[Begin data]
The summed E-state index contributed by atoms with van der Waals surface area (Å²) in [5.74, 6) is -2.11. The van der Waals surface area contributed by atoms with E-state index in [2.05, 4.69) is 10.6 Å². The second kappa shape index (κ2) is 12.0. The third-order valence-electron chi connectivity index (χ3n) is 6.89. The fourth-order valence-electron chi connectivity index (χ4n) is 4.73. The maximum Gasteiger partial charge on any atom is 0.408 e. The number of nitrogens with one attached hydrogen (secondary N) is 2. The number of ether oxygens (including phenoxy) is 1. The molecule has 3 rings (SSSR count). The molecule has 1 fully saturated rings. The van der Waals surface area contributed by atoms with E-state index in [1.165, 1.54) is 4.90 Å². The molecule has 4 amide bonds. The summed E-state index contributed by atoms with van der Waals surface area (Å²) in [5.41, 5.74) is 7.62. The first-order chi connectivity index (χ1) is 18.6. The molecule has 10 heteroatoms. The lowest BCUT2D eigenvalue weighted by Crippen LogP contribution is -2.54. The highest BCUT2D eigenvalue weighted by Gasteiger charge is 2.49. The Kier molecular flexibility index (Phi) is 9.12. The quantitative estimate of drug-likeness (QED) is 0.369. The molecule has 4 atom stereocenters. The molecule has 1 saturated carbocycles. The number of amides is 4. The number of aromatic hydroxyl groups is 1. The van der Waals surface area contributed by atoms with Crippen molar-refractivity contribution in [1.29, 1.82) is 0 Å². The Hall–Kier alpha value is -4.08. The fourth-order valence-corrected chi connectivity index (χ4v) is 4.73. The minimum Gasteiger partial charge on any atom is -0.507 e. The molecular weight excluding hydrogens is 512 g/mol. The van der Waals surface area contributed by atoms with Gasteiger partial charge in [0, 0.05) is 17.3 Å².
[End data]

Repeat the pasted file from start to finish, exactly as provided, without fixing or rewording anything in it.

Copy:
The summed E-state index contributed by atoms with van der Waals surface area (Å²) in [5.74, 6) is -2.11. The van der Waals surface area contributed by atoms with E-state index in [2.05, 4.69) is 10.6 Å². The second kappa shape index (κ2) is 12.0. The third-order valence-electron chi connectivity index (χ3n) is 6.89. The fourth-order valence-electron chi connectivity index (χ4n) is 4.73. The maximum Gasteiger partial charge on any atom is 0.408 e. The number of nitrogens with one attached hydrogen (secondary N) is 2. The number of ether oxygens (including phenoxy) is 1. The molecule has 3 rings (SSSR count). The molecule has 1 fully saturated rings. The van der Waals surface area contributed by atoms with E-state index in [1.165, 1.54) is 4.90 Å². The molecule has 4 amide bonds. The summed E-state index contributed by atoms with van der Waals surface area (Å²) in [5.41, 5.74) is 7.62. The first-order chi connectivity index (χ1) is 18.6. The molecule has 10 heteroatoms. The lowest BCUT2D eigenvalue weighted by Crippen LogP contribution is -2.54. The highest BCUT2D eigenvalue weighted by Gasteiger charge is 2.49. The Kier molecular flexibility index (Phi) is 9.12. The quantitative estimate of drug-likeness (QED) is 0.369. The molecule has 4 atom stereocenters. The molecule has 1 saturated carbocycles. The number of amides is 4. The number of aromatic hydroxyl groups is 1. The van der Waals surface area contributed by atoms with Crippen molar-refractivity contribution in [1.29, 1.82) is 0 Å². The Hall–Kier alpha value is -4.08. The fourth-order valence-corrected chi connectivity index (χ4v) is 4.73. The minimum Gasteiger partial charge on any atom is -0.507 e. The molecular weight excluding hydrogens is 512 g/mol. The van der Waals surface area contributed by atoms with Gasteiger partial charge in [0, 0.05) is 17.3 Å².